The most amicable of these designs is a round cartoonish bipedal look of them when happiest or laziest or just plain knocked out, used for comedic punctuation and inspired by the work of Sugiura Shigeru.

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The most common-form was more detailed anthropomorphic forms with tufts of fur resembling hair and a more grizzled rough and patchy edge to imply wear to their bodily coats. Just enough information to feel complete and whole, but also broad enough to not lose a sense of humor.

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And then, there’s the most aggressive and realistic manner – usually used in direct contact with the humans – where they are reverted to much more detailed quadruped animals, inarticulately growling or standing in headlights.

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Takahata’s deft control between the demands of each scene are probably what sells the nuance behind this bleeding-hearted appeal for humanity to preserve the generosity of nature while recognizing the inevitability of change and the necessity for mankind to grow. It’s essentially a lot better at selling the complexity of the situation than Miyazaki Hayao’s much admired conservationist more straightlaced jidaigeki Princess Mononoke, which leads to an enlightened desire to sell progress and reverence in the same breath. And in that approach towards Pom Poko, it’s clear that Takahata was easy to admire alongside his long-time friend not only on account of his fluid aesthetic decisions but also on account of honest humanity towards all areas of life.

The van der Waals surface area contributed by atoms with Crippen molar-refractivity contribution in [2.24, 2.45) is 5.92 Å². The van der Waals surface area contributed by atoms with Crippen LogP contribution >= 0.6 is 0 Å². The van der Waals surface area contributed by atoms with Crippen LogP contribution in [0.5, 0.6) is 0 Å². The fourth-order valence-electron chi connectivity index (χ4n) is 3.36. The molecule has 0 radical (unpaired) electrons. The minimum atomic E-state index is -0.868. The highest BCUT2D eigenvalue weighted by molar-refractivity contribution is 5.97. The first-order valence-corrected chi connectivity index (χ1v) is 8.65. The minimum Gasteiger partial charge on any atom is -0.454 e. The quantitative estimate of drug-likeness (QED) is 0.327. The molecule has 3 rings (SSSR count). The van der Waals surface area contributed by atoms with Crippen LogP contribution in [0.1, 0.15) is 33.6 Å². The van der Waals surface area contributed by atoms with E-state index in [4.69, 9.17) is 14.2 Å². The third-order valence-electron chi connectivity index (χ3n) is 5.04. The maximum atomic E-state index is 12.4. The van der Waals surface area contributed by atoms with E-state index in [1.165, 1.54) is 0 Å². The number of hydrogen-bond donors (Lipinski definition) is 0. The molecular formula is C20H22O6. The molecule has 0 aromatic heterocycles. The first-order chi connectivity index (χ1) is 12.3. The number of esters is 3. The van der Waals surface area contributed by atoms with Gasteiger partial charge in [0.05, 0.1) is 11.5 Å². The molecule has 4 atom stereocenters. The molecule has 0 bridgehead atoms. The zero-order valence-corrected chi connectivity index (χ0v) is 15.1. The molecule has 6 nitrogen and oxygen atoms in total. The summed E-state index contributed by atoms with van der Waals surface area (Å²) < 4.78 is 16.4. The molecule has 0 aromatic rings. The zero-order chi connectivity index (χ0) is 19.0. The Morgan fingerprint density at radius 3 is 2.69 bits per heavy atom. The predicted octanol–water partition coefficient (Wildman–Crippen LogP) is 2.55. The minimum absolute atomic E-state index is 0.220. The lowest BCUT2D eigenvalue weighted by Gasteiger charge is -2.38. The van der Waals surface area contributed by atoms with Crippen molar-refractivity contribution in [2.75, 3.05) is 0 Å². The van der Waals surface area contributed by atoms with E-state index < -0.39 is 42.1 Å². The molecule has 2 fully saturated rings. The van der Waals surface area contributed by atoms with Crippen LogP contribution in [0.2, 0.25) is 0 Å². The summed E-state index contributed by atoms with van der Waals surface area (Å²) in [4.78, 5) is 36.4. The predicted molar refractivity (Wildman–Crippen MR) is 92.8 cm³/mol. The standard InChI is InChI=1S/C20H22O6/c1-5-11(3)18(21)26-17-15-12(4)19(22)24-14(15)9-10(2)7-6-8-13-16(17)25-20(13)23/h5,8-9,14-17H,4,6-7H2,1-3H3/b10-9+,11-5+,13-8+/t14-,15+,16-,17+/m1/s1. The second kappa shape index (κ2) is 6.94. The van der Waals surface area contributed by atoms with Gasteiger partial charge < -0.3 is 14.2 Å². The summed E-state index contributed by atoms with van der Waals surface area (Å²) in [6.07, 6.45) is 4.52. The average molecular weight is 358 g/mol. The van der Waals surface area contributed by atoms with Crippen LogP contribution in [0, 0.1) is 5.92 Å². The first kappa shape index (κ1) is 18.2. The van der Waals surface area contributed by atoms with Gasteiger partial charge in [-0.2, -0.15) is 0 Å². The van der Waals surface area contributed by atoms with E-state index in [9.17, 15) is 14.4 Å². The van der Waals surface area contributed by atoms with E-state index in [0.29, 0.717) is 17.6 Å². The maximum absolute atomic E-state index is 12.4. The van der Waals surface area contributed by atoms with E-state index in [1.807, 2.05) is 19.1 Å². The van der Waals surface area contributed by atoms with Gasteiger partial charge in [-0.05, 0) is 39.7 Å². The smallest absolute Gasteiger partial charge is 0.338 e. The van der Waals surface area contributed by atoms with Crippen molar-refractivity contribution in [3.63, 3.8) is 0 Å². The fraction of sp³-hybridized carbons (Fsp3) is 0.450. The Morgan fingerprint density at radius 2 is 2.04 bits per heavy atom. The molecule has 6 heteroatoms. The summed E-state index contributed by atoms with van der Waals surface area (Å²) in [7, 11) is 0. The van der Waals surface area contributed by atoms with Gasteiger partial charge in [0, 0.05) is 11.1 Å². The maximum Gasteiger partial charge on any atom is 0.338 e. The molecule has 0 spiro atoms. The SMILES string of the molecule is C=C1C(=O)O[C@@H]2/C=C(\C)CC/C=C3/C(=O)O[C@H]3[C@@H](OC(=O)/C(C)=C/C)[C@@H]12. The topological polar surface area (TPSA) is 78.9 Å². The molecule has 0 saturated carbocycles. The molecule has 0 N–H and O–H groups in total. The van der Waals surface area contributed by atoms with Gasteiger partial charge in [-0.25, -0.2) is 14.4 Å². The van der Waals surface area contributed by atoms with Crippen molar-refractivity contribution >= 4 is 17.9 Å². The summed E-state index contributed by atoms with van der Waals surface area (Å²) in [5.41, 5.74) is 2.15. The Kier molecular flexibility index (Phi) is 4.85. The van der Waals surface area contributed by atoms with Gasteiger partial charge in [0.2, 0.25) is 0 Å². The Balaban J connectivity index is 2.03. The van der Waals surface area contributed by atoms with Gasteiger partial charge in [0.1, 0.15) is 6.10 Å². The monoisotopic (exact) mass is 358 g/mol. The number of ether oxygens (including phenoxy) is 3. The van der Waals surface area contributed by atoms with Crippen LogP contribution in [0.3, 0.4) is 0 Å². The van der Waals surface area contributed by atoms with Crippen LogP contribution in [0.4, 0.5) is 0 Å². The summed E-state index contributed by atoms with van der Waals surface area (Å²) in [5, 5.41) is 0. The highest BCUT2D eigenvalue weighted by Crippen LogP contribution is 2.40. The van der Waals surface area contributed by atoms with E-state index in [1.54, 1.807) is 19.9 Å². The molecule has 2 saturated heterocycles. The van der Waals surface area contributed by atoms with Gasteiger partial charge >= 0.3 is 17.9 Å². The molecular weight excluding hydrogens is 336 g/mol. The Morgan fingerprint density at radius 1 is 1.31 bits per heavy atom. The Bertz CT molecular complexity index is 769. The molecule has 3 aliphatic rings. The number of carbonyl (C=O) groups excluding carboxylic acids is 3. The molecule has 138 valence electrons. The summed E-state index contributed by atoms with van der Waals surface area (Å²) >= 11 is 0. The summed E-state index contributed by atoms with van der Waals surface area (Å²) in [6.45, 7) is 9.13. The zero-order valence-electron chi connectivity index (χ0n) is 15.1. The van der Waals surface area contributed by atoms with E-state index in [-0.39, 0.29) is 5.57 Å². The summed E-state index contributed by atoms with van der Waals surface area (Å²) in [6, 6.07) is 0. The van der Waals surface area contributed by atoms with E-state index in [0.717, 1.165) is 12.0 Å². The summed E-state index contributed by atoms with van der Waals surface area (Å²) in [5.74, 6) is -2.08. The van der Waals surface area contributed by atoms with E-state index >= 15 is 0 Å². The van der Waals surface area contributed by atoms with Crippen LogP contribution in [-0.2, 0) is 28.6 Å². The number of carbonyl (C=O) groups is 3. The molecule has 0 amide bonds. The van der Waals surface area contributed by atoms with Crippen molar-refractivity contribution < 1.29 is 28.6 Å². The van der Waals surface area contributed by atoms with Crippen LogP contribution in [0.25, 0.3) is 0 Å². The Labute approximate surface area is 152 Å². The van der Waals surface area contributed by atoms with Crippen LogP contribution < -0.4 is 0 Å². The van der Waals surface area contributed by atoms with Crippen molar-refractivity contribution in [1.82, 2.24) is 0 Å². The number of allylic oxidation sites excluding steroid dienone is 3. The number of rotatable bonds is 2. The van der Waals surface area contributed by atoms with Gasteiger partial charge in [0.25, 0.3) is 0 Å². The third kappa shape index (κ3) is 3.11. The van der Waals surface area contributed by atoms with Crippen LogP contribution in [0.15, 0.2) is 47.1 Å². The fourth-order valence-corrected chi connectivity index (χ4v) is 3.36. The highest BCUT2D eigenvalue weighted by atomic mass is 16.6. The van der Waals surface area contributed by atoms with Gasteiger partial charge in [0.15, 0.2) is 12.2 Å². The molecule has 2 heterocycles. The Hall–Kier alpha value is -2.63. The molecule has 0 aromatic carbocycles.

*Akihito has expressed an interest in abdicating next year thus ending Heisei jidai.
**I am certainly not helping with that review title but you have no idea how long I tried to figure out a pun to “tanuki” before giving up.

And because I am me, I could hardly live with myself if I didn’t drop a DEEZ NUTZ!